Latin American Anthropology Seminar
Speaker: Dolores Señorans, University of Cambridge, UK
In 2006, a fire in a garment sweatshop in Buenos Aires unleashed a heated public debate on labour conditions in the industry. “Slavery”, “human trafficking”, and “servitude” soon became the most common ways of describing this form of migrant labour and much of the debate on this sector revolved around the question of why the workers endured -and often accepted- these conditions. For some, the answer could be found in the ancestral customs and traditions of the Bolivian workers implying that this form of labour was “pre-capitalist”. For others, these sites represented a deviation from capitalism since extreme exploitation and “enslavement” was sustained by violence and deceit. Drawing on politically engaged ethnographic fieldwork, this presentation will move beyond these binary views that often shift the blame towards the workers and their communities. As the life stories of particular workers show, while community relationships and kinship were functional to labour exploitation in the sweatshop regime, workers also relied on these social ties to develop their own productive and commercial initiatives driven by notions of “progress” and “autonomy”. More broadly, the presentation seeks to contribute to an ethnographic conceptualization of precarious labour that attends to its socially embedded nature. Even if capital accumulation occurs through intimate and community relationships, workers creatively negotiate the ambivalent nature of these relationships to pursue their desires for a better life for themselves and their families.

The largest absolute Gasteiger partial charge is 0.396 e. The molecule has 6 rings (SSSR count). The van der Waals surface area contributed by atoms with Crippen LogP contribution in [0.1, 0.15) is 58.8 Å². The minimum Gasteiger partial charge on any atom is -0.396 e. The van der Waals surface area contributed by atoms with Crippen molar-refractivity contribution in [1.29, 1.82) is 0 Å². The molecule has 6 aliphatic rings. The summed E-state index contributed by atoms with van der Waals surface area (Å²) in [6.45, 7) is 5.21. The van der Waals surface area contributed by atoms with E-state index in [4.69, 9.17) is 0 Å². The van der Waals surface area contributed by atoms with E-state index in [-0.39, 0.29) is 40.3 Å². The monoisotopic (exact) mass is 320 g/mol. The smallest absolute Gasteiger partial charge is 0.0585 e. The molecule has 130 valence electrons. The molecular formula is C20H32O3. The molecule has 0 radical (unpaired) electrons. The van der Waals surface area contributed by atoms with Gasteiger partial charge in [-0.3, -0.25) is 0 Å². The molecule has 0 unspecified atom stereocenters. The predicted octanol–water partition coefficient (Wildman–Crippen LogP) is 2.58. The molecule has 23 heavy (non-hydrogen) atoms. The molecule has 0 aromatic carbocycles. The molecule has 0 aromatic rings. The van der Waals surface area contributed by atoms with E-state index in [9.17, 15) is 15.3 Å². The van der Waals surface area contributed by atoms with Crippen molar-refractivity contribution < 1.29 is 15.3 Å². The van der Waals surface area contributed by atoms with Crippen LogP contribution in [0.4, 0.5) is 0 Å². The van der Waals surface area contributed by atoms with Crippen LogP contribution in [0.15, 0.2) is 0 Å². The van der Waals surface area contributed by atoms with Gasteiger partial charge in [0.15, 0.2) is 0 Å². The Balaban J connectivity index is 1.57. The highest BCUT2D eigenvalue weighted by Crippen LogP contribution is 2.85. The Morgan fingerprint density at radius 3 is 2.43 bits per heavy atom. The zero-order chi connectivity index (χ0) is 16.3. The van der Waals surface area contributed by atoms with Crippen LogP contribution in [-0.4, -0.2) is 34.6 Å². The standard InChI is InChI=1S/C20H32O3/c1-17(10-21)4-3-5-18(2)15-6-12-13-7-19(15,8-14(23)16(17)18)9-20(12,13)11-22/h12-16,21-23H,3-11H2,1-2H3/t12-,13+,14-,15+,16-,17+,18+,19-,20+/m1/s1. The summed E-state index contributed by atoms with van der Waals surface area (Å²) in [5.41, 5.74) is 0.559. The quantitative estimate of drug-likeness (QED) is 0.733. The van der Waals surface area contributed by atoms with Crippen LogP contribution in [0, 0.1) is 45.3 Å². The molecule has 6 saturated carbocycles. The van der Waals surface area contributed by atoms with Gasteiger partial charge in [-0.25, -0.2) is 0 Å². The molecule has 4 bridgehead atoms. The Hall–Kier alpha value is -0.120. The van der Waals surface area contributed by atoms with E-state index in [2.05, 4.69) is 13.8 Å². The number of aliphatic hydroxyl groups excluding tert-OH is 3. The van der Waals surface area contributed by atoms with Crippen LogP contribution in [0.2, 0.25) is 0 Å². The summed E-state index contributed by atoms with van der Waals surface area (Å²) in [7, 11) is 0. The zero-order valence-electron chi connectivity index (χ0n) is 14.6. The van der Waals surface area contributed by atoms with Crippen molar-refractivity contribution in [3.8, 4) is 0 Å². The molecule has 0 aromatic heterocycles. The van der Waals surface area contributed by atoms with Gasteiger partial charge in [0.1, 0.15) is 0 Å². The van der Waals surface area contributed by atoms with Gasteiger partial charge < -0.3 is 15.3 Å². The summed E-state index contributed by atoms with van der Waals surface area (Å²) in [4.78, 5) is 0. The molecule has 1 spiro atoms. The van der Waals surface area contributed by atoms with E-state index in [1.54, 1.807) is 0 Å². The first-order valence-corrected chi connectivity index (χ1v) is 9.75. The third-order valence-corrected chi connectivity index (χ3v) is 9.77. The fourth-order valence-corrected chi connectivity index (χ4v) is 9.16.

Event date: 2 February 2023
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